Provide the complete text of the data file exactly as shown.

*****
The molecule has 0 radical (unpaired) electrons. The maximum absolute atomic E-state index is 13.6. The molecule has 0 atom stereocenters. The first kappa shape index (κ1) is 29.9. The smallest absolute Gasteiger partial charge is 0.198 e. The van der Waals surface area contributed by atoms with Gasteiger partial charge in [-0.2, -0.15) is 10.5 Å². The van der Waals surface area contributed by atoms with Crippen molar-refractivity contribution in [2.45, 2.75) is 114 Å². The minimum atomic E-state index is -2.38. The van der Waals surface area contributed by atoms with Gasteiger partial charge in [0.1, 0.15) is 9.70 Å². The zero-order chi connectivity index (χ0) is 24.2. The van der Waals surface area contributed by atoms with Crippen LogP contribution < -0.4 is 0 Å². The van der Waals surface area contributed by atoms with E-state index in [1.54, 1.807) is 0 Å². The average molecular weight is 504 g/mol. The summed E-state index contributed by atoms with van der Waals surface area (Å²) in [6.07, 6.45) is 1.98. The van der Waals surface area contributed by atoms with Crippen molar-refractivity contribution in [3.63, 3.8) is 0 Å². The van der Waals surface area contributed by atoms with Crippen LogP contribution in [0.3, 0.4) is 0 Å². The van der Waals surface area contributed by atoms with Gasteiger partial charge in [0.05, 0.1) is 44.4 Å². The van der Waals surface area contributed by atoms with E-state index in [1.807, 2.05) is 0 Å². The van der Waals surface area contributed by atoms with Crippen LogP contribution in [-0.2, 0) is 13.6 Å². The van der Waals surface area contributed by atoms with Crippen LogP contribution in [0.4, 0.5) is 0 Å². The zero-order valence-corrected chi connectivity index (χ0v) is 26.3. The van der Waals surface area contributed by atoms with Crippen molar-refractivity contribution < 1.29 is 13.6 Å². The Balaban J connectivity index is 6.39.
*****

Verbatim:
The molecule has 0 radical (unpaired) electrons. The maximum absolute atomic E-state index is 13.6. The molecule has 0 atom stereocenters. The first kappa shape index (κ1) is 29.9. The smallest absolute Gasteiger partial charge is 0.198 e. The van der Waals surface area contributed by atoms with Gasteiger partial charge in [-0.2, -0.15) is 10.5 Å². The van der Waals surface area contributed by atoms with Crippen molar-refractivity contribution in [2.45, 2.75) is 114 Å². The minimum atomic E-state index is -2.38. The van der Waals surface area contributed by atoms with Gasteiger partial charge in [0.1, 0.15) is 9.70 Å². The zero-order chi connectivity index (χ0) is 24.2. The van der Waals surface area contributed by atoms with Crippen LogP contribution < -0.4 is 0 Å². The van der Waals surface area contributed by atoms with E-state index in [1.54, 1.807) is 0 Å². The average molecular weight is 504 g/mol. The summed E-state index contributed by atoms with van der Waals surface area (Å²) in [6.07, 6.45) is 1.98. The van der Waals surface area contributed by atoms with Crippen molar-refractivity contribution in [3.63, 3.8) is 0 Å². The van der Waals surface area contributed by atoms with Crippen LogP contribution in [0.3, 0.4) is 0 Å². The van der Waals surface area contributed by atoms with Gasteiger partial charge in [0.05, 0.1) is 44.4 Å². The van der Waals surface area contributed by atoms with E-state index in [1.807, 2.05) is 0 Å². The van der Waals surface area contributed by atoms with Crippen LogP contribution in [-0.2, 0) is 13.6 Å². The van der Waals surface area contributed by atoms with Crippen LogP contribution in [0.4, 0.5) is 0 Å². The zero-order valence-corrected chi connectivity index (χ0v) is 26.3. The van der Waals surface area contributed by atoms with Crippen molar-refractivity contribution < 1.29 is 13.6 Å². The Balaban J connectivity index is 6.39.